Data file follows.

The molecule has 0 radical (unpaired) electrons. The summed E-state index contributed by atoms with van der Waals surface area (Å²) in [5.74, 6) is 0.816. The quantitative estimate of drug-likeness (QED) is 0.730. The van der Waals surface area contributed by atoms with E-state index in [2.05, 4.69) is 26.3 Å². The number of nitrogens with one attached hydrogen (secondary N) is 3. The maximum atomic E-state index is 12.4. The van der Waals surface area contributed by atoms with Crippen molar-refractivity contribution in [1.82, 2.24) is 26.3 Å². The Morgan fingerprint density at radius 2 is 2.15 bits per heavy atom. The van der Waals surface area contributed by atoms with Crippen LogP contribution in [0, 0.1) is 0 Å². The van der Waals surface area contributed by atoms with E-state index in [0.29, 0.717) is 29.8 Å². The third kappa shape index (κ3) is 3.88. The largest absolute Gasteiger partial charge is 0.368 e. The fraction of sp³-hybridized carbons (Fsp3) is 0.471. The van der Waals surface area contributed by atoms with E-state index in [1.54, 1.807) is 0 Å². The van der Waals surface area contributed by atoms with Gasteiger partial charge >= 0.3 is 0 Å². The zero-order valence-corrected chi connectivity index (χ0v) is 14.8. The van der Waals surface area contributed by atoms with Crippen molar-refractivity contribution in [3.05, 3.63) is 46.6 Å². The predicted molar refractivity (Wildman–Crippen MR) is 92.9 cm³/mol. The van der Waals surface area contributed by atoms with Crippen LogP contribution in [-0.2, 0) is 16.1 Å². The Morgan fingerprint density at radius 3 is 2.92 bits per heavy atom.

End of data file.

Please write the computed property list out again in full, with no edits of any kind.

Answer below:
The molecule has 0 radical (unpaired) electrons. The summed E-state index contributed by atoms with van der Waals surface area (Å²) in [5.74, 6) is 0.816. The quantitative estimate of drug-likeness (QED) is 0.730. The van der Waals surface area contributed by atoms with E-state index in [2.05, 4.69) is 26.3 Å². The number of nitrogens with one attached hydrogen (secondary N) is 3. The maximum atomic E-state index is 12.4. The van der Waals surface area contributed by atoms with Crippen molar-refractivity contribution in [1.82, 2.24) is 26.3 Å². The Morgan fingerprint density at radius 2 is 2.15 bits per heavy atom. The van der Waals surface area contributed by atoms with Crippen LogP contribution in [0, 0.1) is 0 Å². The van der Waals surface area contributed by atoms with E-state index in [0.29, 0.717) is 29.8 Å². The third kappa shape index (κ3) is 3.88. The largest absolute Gasteiger partial charge is 0.368 e. The fraction of sp³-hybridized carbons (Fsp3) is 0.471. The van der Waals surface area contributed by atoms with E-state index in [1.54, 1.807) is 0 Å². The van der Waals surface area contributed by atoms with Gasteiger partial charge >= 0.3 is 0 Å². The zero-order valence-corrected chi connectivity index (χ0v) is 14.8. The van der Waals surface area contributed by atoms with Crippen molar-refractivity contribution in [3.05, 3.63) is 46.6 Å². The predicted molar refractivity (Wildman–Crippen MR) is 92.9 cm³/mol. The van der Waals surface area contributed by atoms with Crippen LogP contribution in [-0.2, 0) is 16.1 Å². The Morgan fingerprint density at radius 3 is 2.92 bits per heavy atom.